Budget includes $10 million for paving roads, $33 million toward affordable housing, 3 percent cost-of-living increase for city workers, and no tax increase.
Press Release –
The Chattanooga City Council on Tuesday approved Mayor Tim Kelly’s One Chattanooga budget on second reading, with $10 million in additional road paving, $33 million toward affordable housing, and $2 million toward homelessness prevention and rehousing efforts — with no tax increase.
Essential city workers, including sworn employees, will receive a 3 percent cost of living adjustment, raising the city’s minimum wage to $15.45/hour. Nearly 58 percent of the city’s operating budget will go toward continued funding for the first responders and essential workers at the Chattanooga Police Department, Chattanooga Fire Department, and the Department of Public Works.
The new budget — which covers July 1, 2022 through June 30, 2023 — is built around the One Chattanooga plan that Kelly unveiled at a State of the City presentation in the Spring.
The budget is available for the public to view at budget.Chattanooga.gov.
Nearly half of the city’s operating budget will flow into public safety this year, with the Police Department and Fire Department making up 46 percent of general fund expenditures.
This year’s budget will fund violence intervention programs, victim services, and CPD’s recently launched focused deterrence efforts and Crisis Response Unit. Funding is also set aside for a new executive director of community safety and gun violence prevention, a position that was planned months ago to help shape and lead implementation of the City’s plan for reducing violent crimes in the community.
The city will also continue to fund a number of existing initiatives that address the root causes of violence through education, jobs training, and social services, including the city’s Community Forward Schools initiative, the EMPACT program, and its support for the Construction Academy.
Housing and Homelessness
The budget includes $33 million to help address the city’s housing crisis.
Median housing prices have increased 80.7 percent since 2015, leaving 43 percent of renters defined as “housing burdened,” or spending more than 30 percent of their income on housing. And more than 20 percent of renters in Chattanooga are “housing insecure,” defined as spending more than half of their income on housing, placing them at severe risk of eviction and potentially, homelessness.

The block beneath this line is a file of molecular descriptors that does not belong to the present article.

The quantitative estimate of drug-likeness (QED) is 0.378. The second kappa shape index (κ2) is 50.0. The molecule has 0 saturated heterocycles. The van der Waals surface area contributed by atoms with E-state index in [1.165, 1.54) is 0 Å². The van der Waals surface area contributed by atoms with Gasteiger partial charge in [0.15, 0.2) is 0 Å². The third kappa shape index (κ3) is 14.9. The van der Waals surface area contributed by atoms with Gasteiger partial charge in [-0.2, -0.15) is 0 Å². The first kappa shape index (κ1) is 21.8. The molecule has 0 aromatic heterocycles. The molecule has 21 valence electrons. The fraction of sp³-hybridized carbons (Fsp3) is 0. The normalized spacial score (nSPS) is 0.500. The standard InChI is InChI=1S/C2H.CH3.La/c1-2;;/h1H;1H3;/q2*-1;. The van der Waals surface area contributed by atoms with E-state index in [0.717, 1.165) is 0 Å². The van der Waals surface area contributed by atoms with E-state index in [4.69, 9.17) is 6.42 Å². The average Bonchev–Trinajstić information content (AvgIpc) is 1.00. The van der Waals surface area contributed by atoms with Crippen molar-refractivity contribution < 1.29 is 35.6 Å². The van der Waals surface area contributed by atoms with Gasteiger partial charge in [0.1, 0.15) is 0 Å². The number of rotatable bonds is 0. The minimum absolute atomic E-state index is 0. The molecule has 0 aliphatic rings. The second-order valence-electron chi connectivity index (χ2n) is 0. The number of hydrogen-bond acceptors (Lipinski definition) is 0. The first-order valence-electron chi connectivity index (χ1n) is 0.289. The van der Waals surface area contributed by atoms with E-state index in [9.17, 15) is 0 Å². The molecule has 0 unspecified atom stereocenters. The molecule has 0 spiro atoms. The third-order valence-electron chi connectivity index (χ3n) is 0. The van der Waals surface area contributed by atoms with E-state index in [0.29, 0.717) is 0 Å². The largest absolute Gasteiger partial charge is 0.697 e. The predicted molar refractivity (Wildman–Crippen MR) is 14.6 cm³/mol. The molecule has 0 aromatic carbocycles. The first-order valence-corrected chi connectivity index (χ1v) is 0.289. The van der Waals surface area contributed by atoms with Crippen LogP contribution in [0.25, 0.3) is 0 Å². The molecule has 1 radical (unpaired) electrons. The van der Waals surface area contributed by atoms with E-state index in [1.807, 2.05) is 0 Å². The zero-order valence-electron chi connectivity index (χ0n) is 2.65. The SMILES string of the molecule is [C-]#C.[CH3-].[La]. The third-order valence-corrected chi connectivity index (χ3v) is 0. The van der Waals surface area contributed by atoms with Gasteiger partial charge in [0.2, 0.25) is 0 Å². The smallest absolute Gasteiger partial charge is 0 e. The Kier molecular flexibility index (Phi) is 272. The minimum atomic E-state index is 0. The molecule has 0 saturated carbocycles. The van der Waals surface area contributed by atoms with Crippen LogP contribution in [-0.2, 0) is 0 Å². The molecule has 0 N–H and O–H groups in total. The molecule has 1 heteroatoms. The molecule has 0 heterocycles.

The $33 million seed investment will catalyze the city’s $100 million affordable housing initiative, which includes partnerships with the nonprofit, philanthropic, financial and homebuilding sectors.
The multi-pronged approach involves investing in programs that provide subsidies, gap financing, and down-payment assistance to begin filling an estimated housing gap of more than 5,000 homes across Chattanooga.
The budget also allocates more than $2 million toward homelessness prevention and rehousing efforts, including funding for the recently opened temporary sanctioned encampment, and the rehabilitation of a former hotel into permanent supportive housing.
Infrastructure and Neighborhood Livability
The budget includes a $131 million investment into infrastructure, including sidewalks, bridges, traffic signal synchronization, sewer, and stormwater projects. It sets aside $10 million for repaving roads, in fulfillment of the administration’s promise to invest $40 million into road repair over four years.
The city will continue to invest heavily in preserving and enhancing its green spaces, with $14.18 million going toward parks and outdoors. Chattanooga’s outdoor resources are among its greatest competitive advantages, serving as a critical economic driver and contributing to the city’s quality of life. Over the next year, the city will complete its master parks and outdoor plan.
Pay for Essential Workers
As a service-focused entity, about 62 percent of the city’s operational expenditures go toward employee pay and benefits.
The new budget also includes a 3 percent cost of living adjustment for city workers, including sworn employees, raising the city’s minimum wage to $15.45/hour. The city is also absorbing increases in health insurance costs this year to ensure that employees won’t see a premium increase.
The City will provide supplemental funds for federal Head Start workers to increase their minimum wage to $15.45 per hour, implement a new comprehensive pay plan, and help strengthen the city’s Pre-K programs.
The budget also includes a number of investments into a more effective and responsive government, including additional inspectors and specialists, additional truck drivers, and an innovation fund to help the city fuel new ideas to address resident concerns more effectively.